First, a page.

The Smell of the Rain

October 13, 2017
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     I never would have thought that graduating would be such a bitter time. I never would have thought it would be so difficult to abandon the building where our brains were fried for seven hours a day. I never would have thought that departure would always smell like the rain.

     The final p.m. homeroom bell rang with a force so powerful that my head began to spin. I could hardly muster up the strength to look at my best friend without having the salty drops of memories no more poking at my eyeballs. On the first day of sixth grade, when fear lurked in every intimidating corridor, she was just another classmate. But now, she was the girl I spilled my darkest secrets to, laughed about stupid inside jokes with, and lived my life to its fullest with. After that agonizing day, I would never see her innocent, blissful face again.

     We reluctantly stood up, marking the beginning of our longest walk to the front door of our school ever. I was naïve to believe our friendship would last forever. All beautiful things must come to an end. Forever does not exist.

     We reached the exit, and for a moment, just took in the landscape surrounding us. Raindrops shot down from the clouds hovering throughout the broken, gray sky, the pitter-patter of them splattering against the ground breaking the brutal silence. There were no words to describe that time. The earthy, fresh, and apathetic smell of the rain was the only thing that kept me going.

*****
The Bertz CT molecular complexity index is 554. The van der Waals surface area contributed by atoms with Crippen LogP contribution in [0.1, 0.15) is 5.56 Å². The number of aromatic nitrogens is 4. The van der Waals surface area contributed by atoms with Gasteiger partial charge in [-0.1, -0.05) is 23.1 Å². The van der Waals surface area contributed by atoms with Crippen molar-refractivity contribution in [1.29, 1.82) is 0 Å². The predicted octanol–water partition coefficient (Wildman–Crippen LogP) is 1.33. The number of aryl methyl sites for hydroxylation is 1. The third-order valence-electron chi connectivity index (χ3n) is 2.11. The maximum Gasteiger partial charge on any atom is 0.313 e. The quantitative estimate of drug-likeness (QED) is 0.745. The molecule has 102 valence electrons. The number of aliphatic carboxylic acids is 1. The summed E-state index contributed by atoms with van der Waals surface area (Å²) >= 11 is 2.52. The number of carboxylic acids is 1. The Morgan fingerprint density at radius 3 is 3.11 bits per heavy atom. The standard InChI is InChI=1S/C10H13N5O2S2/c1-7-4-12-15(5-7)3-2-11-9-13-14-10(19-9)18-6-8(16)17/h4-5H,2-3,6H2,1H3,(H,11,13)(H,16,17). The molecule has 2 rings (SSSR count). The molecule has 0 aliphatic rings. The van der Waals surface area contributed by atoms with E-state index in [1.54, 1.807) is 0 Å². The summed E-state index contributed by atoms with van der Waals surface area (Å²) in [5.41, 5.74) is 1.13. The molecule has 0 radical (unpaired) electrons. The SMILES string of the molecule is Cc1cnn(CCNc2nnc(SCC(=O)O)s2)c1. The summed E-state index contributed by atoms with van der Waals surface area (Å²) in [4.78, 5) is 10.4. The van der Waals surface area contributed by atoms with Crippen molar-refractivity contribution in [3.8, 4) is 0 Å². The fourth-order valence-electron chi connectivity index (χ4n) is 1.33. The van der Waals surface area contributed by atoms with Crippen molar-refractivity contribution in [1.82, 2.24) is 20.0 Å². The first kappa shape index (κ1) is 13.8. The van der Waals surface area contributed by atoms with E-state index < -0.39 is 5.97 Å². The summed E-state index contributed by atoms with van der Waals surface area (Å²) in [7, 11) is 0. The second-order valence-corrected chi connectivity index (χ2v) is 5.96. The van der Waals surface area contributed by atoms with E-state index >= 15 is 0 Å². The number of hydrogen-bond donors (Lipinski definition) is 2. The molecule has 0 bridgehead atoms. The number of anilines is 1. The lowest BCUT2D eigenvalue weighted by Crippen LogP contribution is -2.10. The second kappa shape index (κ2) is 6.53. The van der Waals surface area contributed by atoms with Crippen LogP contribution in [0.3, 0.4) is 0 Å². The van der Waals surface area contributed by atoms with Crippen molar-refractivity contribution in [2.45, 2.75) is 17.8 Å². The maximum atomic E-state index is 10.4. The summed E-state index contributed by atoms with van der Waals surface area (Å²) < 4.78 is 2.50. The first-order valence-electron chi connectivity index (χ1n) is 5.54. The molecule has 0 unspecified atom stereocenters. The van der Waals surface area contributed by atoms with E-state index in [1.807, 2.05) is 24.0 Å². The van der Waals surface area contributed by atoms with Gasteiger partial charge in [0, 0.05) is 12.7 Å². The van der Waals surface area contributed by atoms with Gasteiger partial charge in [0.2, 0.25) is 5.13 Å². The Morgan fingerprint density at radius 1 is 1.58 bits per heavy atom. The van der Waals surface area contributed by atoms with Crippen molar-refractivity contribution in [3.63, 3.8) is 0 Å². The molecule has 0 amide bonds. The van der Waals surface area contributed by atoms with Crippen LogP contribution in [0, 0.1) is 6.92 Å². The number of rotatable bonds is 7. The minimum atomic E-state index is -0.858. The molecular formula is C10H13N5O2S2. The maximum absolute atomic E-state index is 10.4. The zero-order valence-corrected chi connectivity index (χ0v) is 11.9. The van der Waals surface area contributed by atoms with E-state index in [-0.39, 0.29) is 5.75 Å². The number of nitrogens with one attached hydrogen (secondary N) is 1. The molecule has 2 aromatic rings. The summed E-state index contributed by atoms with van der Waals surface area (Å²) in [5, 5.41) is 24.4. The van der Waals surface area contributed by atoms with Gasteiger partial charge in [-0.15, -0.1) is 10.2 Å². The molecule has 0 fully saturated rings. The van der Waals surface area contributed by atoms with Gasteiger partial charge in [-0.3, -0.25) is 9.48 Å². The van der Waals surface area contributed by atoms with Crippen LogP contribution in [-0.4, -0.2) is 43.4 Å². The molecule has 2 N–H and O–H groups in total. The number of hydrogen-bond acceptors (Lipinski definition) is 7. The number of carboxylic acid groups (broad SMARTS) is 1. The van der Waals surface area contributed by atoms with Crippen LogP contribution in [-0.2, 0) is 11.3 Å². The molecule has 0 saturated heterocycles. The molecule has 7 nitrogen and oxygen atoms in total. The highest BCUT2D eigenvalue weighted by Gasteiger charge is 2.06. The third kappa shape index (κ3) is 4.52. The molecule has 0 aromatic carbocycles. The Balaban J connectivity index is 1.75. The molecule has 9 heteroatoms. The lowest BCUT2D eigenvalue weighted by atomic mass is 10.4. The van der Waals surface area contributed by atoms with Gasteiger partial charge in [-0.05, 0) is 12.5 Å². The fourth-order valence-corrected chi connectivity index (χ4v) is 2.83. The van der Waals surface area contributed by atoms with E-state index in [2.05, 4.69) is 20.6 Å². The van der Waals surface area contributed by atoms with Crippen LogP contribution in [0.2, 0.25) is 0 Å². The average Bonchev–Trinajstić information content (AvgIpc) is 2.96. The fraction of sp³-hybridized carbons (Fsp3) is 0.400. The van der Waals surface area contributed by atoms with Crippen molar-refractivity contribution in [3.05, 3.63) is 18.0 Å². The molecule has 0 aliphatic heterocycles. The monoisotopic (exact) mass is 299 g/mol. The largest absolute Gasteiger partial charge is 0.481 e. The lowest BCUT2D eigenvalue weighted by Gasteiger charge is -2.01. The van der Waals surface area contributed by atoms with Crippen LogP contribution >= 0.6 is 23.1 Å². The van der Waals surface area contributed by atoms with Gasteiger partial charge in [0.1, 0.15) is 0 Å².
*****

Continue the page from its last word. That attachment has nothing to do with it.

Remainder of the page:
Our emotions could no longer be contained. Tears cascaded from our bloodshot eyes, forming streaks of rivers across our blotchy faces. We embraced with such energy, refusing to release the other. And then, it was over. The memories, which have now faded into nothingness, the belly-laughs, which have been replaced with an emptiness, the secrets, which didn’t even matter in the first place, and everything else that came with friendships. Friendships that will always leave one wondering why life can be so cruel. Friendships that will always come crashing down, falling apart, with nothing to tie them together. Painstaking, finite friendships. My best friend and I went our separate ways, she to Stuyvesant and I to Staten Island Tech. Schools divided by oceans, trees, clouds of darkness, and hopelessness. I barely managed to breath out the words, “I’ll never forget you.” I was unsure if I would be able to fulfill this promise. If I was not, it would just be one more reminder of the shattered pieces of my heart and the anguish burning through my bones, like a forest fire, forever spreading, devouring its victims.

     Tears blocked my vision. I was guided home solely by the antagonizing, unforgettable smell of the rain.






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